The best advice for making remote workers feel like they belong: Make their experience as similar as it can be to that of co-workers who see each other in person every day. From a management perspective, the following tips are especially helpful:
- Once they’ve earned it, trust them. Because you don’t see them working, it’s easy to assume any lull in communication means remote workers are twiddling their thumbs. The nicest part of working remotely is that you can easily build blocks of uninterrupted, concentration time into your day. Set clear expectations for remote workers as to what communication best practices look like at the company, but don’t worry if you don’t get a ping from them every five minutes.
- Be mindful of time zones. To help people in all time zones feel included, strive to delay decision-making until you’ve heard from everyone who should be involved. And if you occasionally need to ask a colleague to join a meeting outside of their normal work hours, we recommend skipping video. It’s much easier to jump on and participate if they aren’t expected to be camera-ready.
- Send them physical packages! When Liz was working remotely as a consultant, one of her clients had a cake delivered to her apartment on her birthday. Another sent her pay checks in illustrated thank-you cards. When everything is digital, a physical package (think company swag, books, snacks, or handwritten notes) is delightful.
- Help remote workers meet each other. This can be done by setting up virtual lunches, teatimes, or what Buffer terms “pair calls”. For pair calls, Buffer employees opt in to be randomly paired with someone else at the company once a week. Calls have no set agenda; co-workers get to know each other by talking about their families, hobbies, and favourite shows.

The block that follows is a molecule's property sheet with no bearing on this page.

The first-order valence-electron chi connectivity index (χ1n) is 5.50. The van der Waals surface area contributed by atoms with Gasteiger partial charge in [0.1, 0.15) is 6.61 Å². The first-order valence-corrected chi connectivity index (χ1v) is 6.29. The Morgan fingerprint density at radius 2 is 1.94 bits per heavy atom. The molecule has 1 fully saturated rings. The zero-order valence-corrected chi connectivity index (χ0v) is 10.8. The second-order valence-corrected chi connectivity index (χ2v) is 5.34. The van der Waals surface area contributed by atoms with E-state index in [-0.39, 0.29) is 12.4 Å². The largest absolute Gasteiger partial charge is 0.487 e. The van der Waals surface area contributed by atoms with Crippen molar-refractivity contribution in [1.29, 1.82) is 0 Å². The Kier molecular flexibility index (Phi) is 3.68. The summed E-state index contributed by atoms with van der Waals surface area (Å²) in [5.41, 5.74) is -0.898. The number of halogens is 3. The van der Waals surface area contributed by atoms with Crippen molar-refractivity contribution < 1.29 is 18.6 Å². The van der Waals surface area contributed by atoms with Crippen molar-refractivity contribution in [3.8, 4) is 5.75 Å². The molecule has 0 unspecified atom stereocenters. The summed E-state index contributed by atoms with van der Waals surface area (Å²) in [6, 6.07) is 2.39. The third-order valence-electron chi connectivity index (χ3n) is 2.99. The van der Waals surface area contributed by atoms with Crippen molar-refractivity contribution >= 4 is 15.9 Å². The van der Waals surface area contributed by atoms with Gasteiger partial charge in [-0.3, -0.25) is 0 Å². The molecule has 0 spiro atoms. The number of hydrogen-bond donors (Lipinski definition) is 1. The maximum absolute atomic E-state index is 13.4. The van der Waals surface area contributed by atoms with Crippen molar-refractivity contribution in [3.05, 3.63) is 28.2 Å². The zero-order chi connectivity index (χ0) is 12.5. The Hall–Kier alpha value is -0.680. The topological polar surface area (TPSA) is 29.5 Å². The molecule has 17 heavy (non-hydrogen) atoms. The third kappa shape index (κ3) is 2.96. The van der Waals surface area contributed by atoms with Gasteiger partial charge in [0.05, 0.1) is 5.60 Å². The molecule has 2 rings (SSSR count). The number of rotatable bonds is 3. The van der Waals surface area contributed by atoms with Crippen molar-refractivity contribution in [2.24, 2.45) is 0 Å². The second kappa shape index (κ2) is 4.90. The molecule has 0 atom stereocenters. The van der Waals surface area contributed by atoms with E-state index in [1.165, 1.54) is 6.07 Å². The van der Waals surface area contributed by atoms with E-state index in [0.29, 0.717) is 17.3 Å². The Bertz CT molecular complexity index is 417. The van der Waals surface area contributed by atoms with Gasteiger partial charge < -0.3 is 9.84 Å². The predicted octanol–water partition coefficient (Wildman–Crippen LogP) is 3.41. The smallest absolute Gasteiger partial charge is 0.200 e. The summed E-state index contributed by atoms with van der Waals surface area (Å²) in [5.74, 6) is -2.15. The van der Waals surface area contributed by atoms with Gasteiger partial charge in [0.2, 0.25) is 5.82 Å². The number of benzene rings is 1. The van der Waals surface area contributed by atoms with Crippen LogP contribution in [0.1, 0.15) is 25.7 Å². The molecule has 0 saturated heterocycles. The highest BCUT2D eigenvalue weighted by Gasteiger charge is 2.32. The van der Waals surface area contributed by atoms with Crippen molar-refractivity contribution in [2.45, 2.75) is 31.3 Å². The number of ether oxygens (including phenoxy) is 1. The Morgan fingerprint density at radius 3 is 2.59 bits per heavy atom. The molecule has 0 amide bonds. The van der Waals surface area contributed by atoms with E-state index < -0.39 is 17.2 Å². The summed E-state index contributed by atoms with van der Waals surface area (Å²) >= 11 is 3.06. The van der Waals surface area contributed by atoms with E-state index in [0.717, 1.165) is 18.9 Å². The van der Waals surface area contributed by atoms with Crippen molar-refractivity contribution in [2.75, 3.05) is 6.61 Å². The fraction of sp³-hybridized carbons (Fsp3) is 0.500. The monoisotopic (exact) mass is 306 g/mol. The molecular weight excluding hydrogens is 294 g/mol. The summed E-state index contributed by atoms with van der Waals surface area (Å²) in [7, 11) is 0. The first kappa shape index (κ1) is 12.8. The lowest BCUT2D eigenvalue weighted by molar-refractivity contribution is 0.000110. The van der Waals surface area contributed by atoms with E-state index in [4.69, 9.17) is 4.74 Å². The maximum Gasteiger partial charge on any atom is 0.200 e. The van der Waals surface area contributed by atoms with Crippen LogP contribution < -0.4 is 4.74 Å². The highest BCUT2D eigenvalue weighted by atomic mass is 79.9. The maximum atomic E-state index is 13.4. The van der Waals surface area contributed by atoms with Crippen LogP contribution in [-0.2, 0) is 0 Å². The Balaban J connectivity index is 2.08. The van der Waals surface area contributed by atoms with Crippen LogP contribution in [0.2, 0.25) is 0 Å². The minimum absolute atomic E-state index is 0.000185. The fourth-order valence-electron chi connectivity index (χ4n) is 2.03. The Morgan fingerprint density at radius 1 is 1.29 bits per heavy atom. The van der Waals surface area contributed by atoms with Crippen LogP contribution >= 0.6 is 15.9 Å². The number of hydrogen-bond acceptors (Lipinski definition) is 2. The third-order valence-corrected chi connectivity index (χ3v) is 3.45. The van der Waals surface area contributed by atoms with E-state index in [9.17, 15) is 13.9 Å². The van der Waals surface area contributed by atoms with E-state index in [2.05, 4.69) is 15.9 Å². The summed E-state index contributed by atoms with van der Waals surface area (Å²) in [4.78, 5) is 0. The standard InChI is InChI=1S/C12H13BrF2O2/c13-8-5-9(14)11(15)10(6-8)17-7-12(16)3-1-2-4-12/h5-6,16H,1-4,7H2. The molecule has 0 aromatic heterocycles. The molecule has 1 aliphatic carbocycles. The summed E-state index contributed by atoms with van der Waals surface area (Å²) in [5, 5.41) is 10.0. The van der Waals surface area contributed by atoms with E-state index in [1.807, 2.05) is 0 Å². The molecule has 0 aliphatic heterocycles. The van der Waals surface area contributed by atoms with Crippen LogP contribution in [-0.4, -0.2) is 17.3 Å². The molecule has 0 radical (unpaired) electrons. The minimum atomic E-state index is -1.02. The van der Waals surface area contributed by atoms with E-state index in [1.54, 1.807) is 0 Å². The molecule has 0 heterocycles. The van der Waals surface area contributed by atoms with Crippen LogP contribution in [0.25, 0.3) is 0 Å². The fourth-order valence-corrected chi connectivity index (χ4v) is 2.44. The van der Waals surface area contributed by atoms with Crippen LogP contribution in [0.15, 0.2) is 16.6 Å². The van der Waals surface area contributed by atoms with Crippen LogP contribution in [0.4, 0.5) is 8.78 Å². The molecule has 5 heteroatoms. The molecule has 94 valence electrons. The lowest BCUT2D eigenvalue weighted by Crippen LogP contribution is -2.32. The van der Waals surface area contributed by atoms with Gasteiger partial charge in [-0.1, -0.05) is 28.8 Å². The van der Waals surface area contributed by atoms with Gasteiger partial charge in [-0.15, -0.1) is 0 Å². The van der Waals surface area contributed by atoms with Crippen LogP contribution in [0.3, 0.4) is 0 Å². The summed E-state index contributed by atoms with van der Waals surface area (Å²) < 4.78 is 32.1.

Creating belonging for remote workers doesn’t have to feel like a daunting task. It simply requires carving out small moments for employees to connect digitally on a personal level.
Other items of interest:
There were record numbers for this month’s webinar in association with the HR Suite. Caroline McEnery talked about dealing with poor performance proactively including what is performance management and the aim and benefits to using the probationary period.
In this month’s First Tuesday Q&A, Bríd Nic Suibhne from A&L Goodbody looks at The Employment (Miscellaneous Provisions) Act 2018. The Act is intended to improve the security and predictability of working hours for employees on insecure contracts and those working variable hours. Bríd summarises the key changes as:
- 5 Core terms in 5 Days - Written notification to employees of five core terms of employment within five days of commencement
- Prohibition of Zero Hours Contracts - Except in limited circumstances
- Minimum Payments - For employees required to be available but not called into work or sent home early
- Banded Hours Contract - To protect employees who consistently work more than their contracted hours
- Anti-penalisation - Protection for employees who invoke their rights from detrimental treatment
The information in this article is provided as part of Legal-Island's Employment Law Hub. We regret we are not able to respond to requests for specific legal or HR queries and recommend that professional advice is obtained before relying on information supplied anywhere within this article.